Wednesday, August 23, 2017

EmmDev 2017-08-23 [Lessons from Samuel] The tragic downfall of Saul

The tragic downfall of Saul

But Saul and the army spared Agag and the best of the sheep and cattle, the fat calves and lambs--everything that was good. These they were unwilling to destroy completely, but everything that was despised and weak they totally destroyed.
22 But Samuel replied:
"Does the LORD delight in burnt offerings and sacrifices
as much as in obeying the voice of the LORD?
To obey is better than sacrifice,
and to heed is better than the fat of rams.
23 For rebellion is like the sin of divination,
and arrogance like the evil of idolatry.      (1Samuel15:9-23)
God asked Saul to completely destroy the Amalekites. It was because the Amalekites epitomised radical evil and God wanted to show that this was not acceptable.

Saul disobeyed. And it broke God's heart and Samuel's too:
Then the word of the LORD came to Samuel: 11 "I am grieved that I have made Saul king, because he has turned away from me and has not carried out my instructions." Samuel was troubled, and he cried out to the LORD all that night.

Sadly Saul's heart has become consumed with pride and greed. Look at what Samuel discovers the next day:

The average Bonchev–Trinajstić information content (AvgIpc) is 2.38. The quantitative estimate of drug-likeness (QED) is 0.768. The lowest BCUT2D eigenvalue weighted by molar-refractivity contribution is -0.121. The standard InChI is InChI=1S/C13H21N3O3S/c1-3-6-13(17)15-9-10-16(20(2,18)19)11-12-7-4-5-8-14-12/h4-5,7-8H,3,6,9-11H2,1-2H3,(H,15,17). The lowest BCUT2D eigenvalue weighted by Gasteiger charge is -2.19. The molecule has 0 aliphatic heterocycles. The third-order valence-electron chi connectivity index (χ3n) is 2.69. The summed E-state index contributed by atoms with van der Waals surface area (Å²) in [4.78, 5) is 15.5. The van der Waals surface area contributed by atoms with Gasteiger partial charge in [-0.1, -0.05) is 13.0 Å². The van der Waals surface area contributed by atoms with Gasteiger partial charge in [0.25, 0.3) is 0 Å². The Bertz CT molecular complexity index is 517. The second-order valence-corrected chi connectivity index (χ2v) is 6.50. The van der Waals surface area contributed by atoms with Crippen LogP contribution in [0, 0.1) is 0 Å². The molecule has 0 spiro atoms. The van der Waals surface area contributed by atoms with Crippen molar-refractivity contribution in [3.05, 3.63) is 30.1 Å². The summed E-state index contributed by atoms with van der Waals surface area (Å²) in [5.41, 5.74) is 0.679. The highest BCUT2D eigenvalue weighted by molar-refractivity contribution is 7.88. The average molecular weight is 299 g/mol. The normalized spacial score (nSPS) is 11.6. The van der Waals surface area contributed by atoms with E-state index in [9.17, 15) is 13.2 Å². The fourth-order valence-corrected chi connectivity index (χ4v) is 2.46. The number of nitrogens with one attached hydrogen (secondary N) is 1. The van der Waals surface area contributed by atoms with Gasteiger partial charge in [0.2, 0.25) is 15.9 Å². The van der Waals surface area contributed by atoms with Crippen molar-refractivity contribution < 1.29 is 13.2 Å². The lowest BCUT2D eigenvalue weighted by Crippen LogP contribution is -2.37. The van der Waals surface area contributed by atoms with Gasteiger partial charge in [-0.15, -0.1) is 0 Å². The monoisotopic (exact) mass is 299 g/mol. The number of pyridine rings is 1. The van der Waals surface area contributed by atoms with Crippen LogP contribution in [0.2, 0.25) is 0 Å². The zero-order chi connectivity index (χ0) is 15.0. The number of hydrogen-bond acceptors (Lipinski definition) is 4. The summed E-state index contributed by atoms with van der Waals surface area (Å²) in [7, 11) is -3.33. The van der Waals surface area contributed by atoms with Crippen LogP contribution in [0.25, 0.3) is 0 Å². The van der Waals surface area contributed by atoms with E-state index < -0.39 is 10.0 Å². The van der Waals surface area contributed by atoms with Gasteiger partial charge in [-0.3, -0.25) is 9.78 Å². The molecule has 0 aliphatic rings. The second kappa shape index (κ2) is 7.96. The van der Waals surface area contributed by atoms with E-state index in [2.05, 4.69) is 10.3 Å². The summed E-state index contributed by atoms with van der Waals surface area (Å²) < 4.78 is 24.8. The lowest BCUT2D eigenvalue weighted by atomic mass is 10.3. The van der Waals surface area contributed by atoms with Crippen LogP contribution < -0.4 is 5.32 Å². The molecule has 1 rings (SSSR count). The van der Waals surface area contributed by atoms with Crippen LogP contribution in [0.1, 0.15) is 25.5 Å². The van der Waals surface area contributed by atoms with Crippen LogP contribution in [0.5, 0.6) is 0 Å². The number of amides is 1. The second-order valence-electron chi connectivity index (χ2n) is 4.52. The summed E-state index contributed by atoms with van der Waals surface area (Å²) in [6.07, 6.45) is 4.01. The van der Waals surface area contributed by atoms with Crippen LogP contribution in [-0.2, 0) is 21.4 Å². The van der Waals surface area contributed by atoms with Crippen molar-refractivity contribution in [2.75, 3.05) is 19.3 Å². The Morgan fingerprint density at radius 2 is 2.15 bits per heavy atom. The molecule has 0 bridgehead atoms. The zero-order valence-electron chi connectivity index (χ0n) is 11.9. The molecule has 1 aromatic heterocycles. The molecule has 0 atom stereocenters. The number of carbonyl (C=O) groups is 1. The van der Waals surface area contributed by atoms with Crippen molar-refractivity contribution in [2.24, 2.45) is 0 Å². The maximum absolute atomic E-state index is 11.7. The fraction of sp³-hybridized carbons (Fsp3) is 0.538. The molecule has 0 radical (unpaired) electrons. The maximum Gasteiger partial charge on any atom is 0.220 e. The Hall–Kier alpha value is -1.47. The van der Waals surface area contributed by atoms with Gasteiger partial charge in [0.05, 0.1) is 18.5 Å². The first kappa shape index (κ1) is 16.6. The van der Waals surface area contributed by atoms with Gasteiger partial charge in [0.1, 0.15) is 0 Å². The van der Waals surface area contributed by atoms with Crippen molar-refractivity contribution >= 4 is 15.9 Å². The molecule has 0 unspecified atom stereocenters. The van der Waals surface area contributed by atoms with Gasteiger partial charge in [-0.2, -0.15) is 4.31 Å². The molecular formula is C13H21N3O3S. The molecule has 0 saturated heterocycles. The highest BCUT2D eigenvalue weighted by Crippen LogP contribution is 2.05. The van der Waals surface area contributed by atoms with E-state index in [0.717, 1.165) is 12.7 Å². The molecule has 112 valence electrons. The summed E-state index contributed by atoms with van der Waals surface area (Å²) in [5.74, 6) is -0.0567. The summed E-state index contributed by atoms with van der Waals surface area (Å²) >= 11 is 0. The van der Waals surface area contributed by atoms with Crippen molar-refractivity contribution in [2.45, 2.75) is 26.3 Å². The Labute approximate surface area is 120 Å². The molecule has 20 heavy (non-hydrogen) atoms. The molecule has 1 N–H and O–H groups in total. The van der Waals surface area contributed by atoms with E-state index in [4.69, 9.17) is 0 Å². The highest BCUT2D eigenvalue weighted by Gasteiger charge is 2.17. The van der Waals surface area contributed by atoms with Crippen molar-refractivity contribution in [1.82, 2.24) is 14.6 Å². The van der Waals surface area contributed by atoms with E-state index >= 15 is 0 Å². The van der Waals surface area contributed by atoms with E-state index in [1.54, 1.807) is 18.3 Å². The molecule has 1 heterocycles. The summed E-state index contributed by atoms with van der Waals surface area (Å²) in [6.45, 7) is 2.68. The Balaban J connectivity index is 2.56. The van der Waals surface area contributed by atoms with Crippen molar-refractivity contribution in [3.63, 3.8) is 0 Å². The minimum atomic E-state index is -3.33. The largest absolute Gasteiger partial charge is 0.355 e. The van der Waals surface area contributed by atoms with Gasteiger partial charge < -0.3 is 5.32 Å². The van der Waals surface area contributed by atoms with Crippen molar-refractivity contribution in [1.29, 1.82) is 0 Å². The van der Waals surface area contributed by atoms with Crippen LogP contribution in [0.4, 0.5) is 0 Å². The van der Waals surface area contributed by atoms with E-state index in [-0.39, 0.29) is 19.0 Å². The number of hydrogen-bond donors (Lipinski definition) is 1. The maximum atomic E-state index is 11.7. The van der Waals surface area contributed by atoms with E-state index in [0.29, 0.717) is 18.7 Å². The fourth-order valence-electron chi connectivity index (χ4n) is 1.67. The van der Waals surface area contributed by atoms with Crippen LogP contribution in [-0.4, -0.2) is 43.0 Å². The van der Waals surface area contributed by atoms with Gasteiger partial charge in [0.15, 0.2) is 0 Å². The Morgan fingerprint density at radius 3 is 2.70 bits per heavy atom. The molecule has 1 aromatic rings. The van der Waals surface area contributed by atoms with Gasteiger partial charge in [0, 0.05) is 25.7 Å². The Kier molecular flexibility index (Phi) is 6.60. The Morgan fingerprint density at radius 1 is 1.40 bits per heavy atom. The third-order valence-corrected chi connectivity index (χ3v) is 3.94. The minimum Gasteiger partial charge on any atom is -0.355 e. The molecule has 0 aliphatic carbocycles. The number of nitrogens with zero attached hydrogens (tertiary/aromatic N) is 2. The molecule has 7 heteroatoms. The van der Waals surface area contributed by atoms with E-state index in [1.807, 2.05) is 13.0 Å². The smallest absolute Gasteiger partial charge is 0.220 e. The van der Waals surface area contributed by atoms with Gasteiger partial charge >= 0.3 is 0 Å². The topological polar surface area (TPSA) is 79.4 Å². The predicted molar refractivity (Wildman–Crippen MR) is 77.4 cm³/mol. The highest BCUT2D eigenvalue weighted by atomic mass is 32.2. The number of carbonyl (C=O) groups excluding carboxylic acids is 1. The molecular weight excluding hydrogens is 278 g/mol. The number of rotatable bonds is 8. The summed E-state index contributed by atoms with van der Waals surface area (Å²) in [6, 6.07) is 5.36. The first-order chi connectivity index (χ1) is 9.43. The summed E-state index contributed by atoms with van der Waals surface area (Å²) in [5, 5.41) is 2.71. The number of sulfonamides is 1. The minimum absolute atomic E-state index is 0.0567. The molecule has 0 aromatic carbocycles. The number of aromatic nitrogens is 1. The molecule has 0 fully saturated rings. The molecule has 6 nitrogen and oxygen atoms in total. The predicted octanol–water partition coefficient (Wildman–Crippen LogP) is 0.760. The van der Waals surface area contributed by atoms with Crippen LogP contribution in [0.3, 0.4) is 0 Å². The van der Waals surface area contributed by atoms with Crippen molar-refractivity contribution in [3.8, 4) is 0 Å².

Early in the morning Samuel got up and went to meet Saul, but he was told, "Saul has gone to Carmel. There he has set up a monument in his own honour and has turned and gone on down to Gilgal."
13 When Samuel reached him, Saul said, "The LORD bless you! I have carried out the LORD's instructions."
14 But Samuel said, "What then is this bleating of sheep in my ears? What is this lowing of cattle that I hear?"
15 Saul answered, "The soldiers brought them from the Amalekites; they spared the best of the sheep and cattle to sacrifice to the LORD your God, but we totally destroyed the rest."

There are three things that stand out here:

  1. Saul is building monuments to himself. His ego has become his enemy.
  2. Saul is duplicitous. He tells Samuel that he was going to sacrifice the animals. But then why didn't he summon Samuel to come and do it? Was he planning to play the role of priest again? (This got him into trouble in ch.13...) Saul also spared the Amalekite King, and we read later that the king thought he was going to escape...
  3. Saul doesn't say "the Lord our God" but the "Lord your God". He has lost connection with God. His faith is second-hand.

It is easy to look down on Saul for being self-serving and greedy.
But the compromises can come along easily:

  • Let the soldiers have a few sheep, destroying them seems such a waste
  • Spare the Amalekite king and use your political credit to get ahead. (Later we read that king Agag was convinced he was going to be spared.)
  • Make a big show of sacrificing some of the animals so that you look like you're holy and good.

But these little compromises steal Saul's heart.
They show that Saul is willing to keep, lie about and even hide the symbols of evil rather than put God first.

It is just better to obey...

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